My experience with DreamWorks’ latest film Captain Underpants: The First Epic Movie will probably be different than many readers. I went into it fresh having seen the trailer, but without reading any of the popular books by Dav Pilkey. I’m not sure what fans of the books will think, but as a newbie to the franchise I walked away completely charmed by the film.
There are two aspects that appealed to me the most about this Captain Underpants film – the inventive animation and the consistently funny script. Let’s start with the visual style:
Captain Underpants was produced outside of the normal DreamWorks studio system for a lower cost at Mikros Image in Montreal, Canada. This is why the film has a different feel than the typical Dreamworks film. However, what surprised me the most was the way it used 2D animation, and even live action puppetry, to tell the story. I have never seen this in any other DreamWorks film.
The CG animated sections also felt new, and reminded me a little bit of The Peanuts Movie by Blue Sky. It was bright, colorful, and constantly surprising the viewer with new approaches and artistic touches.
The other aspect I loved was the comedy. I’m often not a big fan of the parody style of DreamWorks comedies, but Captain Underpants doesn’t take that approach.
While there is a lot of toilet humor, most of the comedy comes from the relationship of the two boys, Harold and George, and their engaging dialogue. For example, when they find out they might be split up into different classes, one boy says, “Oh no. Long distance relationships never work out!”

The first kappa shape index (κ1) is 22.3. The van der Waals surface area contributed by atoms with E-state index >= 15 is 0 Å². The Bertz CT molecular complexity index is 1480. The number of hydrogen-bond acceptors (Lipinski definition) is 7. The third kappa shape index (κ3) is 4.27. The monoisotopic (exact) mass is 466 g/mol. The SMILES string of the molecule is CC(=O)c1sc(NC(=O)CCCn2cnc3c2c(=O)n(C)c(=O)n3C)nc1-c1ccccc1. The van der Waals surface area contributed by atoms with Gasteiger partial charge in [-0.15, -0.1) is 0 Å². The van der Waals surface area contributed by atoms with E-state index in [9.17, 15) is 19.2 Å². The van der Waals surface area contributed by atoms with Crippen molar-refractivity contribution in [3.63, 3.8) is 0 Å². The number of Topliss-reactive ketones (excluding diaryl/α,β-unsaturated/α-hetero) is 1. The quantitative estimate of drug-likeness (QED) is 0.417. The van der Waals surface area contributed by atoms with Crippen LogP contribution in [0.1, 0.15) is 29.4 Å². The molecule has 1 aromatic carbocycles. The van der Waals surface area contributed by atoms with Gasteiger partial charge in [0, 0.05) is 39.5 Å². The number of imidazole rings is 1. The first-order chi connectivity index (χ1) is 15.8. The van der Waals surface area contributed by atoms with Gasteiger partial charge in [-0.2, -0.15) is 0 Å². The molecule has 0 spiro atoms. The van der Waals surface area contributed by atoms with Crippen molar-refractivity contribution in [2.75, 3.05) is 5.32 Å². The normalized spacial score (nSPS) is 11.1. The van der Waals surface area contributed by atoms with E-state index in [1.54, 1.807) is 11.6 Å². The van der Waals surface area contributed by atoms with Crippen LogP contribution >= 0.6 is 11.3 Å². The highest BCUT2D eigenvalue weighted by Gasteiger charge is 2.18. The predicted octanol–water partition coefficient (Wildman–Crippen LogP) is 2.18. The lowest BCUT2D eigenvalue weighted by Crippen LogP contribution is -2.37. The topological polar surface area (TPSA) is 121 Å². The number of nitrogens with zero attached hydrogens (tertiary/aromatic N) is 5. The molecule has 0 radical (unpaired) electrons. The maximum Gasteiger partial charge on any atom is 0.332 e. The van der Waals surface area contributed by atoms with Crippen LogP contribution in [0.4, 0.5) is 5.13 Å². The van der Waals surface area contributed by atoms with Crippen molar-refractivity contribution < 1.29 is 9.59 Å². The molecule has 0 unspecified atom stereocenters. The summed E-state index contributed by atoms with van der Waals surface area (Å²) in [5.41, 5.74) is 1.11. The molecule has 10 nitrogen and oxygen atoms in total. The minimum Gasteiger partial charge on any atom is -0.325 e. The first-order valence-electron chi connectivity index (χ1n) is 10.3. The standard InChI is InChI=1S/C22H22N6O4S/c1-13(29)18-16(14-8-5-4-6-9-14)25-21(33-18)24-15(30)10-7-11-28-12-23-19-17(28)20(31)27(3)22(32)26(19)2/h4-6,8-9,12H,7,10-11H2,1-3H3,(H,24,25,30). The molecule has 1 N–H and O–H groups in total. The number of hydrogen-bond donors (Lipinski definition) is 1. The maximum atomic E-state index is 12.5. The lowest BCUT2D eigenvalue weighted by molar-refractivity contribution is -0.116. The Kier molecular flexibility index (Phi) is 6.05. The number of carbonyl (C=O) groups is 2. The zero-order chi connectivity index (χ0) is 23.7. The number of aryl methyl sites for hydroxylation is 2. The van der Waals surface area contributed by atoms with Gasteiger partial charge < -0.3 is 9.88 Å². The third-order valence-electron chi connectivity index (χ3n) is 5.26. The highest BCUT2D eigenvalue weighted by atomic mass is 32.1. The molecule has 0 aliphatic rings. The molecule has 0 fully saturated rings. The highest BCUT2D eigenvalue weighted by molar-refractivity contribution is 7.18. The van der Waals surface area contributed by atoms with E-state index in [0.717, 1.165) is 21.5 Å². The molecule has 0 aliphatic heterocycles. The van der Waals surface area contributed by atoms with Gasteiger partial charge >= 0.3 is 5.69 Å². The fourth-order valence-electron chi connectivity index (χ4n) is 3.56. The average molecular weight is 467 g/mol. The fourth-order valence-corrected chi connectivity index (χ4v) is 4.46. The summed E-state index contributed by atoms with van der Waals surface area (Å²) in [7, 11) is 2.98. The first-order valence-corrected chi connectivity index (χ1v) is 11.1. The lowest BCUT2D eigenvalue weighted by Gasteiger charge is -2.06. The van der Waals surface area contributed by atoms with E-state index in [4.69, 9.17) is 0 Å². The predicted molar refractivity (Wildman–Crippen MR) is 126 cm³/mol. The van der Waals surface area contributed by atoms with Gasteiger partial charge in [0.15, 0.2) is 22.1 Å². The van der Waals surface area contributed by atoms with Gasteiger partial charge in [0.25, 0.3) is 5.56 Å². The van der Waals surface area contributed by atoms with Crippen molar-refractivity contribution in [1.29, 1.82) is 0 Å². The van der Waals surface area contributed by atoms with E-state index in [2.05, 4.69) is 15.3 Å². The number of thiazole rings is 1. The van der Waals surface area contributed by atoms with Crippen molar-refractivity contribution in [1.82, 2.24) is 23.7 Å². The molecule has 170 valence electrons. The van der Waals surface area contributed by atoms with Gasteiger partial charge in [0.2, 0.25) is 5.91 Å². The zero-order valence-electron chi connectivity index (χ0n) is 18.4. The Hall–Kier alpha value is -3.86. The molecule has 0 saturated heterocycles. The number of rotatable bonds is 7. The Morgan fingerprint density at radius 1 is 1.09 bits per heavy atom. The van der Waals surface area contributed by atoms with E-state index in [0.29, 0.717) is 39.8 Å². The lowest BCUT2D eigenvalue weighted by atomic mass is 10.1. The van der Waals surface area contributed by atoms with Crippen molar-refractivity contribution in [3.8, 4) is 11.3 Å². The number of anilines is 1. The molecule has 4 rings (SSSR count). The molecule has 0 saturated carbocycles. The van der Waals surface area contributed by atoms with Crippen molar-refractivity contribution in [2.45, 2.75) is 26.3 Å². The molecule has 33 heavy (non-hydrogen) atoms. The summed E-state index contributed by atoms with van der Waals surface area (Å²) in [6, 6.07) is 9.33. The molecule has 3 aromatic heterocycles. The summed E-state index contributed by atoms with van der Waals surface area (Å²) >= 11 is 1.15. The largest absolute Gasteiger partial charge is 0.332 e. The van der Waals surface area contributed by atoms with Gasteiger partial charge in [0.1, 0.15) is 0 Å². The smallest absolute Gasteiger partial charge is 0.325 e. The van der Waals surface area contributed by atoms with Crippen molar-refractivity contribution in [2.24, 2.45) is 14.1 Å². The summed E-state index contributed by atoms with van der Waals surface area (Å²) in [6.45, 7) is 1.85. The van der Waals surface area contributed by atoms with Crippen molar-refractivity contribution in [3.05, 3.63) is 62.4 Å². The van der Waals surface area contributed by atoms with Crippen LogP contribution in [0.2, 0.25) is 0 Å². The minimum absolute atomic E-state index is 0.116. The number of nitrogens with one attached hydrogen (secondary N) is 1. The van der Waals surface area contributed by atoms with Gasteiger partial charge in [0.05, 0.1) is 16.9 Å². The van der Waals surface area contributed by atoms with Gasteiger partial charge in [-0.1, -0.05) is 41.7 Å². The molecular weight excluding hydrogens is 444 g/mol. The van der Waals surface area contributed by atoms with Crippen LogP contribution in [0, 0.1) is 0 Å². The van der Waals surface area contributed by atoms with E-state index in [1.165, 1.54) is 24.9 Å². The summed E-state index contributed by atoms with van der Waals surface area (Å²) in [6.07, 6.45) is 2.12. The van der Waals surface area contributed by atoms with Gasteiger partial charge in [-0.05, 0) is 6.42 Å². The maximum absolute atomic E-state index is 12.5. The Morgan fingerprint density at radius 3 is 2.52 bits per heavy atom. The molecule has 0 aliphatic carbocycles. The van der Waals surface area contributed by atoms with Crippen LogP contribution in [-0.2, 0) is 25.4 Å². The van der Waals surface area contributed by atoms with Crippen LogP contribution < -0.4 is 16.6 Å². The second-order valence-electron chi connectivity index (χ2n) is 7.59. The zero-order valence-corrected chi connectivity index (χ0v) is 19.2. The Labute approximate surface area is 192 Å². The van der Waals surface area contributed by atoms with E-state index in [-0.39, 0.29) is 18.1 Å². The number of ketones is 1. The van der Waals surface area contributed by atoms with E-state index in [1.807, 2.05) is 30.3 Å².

I also appreciated that the humor is for kids. Like I said, there is a lot of toilet humor but I was so glad to see that there were almost no jokes meant only for adults. I hate that in animated films. This is made for kids, but adults will find themselves chuckling in spite of themselves. Comedy veteran screenwriter Nicholas Stoller takes his experience writing Storks and improves it, and the final result is much funnier in Captain Underpants.
I also loved how the friendship of the two boys, Harold and George, is based on creative play. Instead of mindlessly consuming entertainment, as we often see in kids today, these boys are creating their own stories and worlds. Even their pranks are pretty creative, and meant to bring other people joy.
It’s funny because the one character I kind of forgot about is Captain Underpants and I guess that could be a flaw, but the film is really more about the boys, despite what the title might imply. Maybe in the second movie they will develop his character more?
My only other issue with the movie is that I wish they hadn’t used adult voice actors for the children. The characters are voiced by Kevin Hart (George) and Thomas Middleditch (Harold). It takes me out of the story a little bit, but it’s a small nitpick I was able to deal with. Ed Helms is a lot of fun as both the stern Principal Krupp and the fun Captain Underpants – tra la la!
Overall, I really enjoyed Captain Underpants: the First Movie and I think families should go out and see it. Kids will love it, and adults will be able to appreciate the inventive storytelling and good jokes. It’s a refreshing surprise in the 2017 animation slate, and one I can imagine becoming a favorite DreamWorks film for many families.
Edited by: Hannah Wilkes